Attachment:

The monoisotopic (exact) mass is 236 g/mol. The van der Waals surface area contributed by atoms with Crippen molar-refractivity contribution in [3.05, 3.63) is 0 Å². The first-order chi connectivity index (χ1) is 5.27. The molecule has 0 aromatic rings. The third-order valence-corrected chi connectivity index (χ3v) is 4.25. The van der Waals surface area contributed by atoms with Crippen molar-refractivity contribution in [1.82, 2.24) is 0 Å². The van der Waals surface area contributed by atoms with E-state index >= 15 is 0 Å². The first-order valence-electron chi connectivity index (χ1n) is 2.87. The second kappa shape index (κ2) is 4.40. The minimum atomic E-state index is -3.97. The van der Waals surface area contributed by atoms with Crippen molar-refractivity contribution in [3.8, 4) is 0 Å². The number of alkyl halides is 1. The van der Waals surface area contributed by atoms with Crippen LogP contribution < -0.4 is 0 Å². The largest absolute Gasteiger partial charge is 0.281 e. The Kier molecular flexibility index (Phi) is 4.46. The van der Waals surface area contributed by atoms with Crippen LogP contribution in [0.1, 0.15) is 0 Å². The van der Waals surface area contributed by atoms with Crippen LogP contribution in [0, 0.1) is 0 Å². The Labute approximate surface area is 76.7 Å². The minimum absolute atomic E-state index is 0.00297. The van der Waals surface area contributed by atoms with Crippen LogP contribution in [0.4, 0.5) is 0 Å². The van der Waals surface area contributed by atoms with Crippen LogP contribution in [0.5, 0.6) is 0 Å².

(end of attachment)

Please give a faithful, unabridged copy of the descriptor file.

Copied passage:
The monoisotopic (exact) mass is 236 g/mol. The van der Waals surface area contributed by atoms with Crippen molar-refractivity contribution in [3.05, 3.63) is 0 Å². The first-order chi connectivity index (χ1) is 5.27. The molecule has 0 aromatic rings. The third-order valence-corrected chi connectivity index (χ3v) is 4.25. The van der Waals surface area contributed by atoms with Crippen molar-refractivity contribution in [1.82, 2.24) is 0 Å². The van der Waals surface area contributed by atoms with E-state index >= 15 is 0 Å². The first-order valence-electron chi connectivity index (χ1n) is 2.87. The second kappa shape index (κ2) is 4.40. The minimum atomic E-state index is -3.97. The van der Waals surface area contributed by atoms with Crippen molar-refractivity contribution in [3.8, 4) is 0 Å². The number of alkyl halides is 1. The van der Waals surface area contributed by atoms with Crippen LogP contribution < -0.4 is 0 Å². The largest absolute Gasteiger partial charge is 0.281 e. The Kier molecular flexibility index (Phi) is 4.46. The van der Waals surface area contributed by atoms with Crippen LogP contribution in [0.1, 0.15) is 0 Å². The van der Waals surface area contributed by atoms with Crippen LogP contribution in [0, 0.1) is 0 Å². The Labute approximate surface area is 76.7 Å². The minimum absolute atomic E-state index is 0.00297. The van der Waals surface area contributed by atoms with Crippen LogP contribution in [0.4, 0.5) is 0 Å². The van der Waals surface area contributed by atoms with Crippen LogP contribution in [0.5, 0.6) is 0 Å².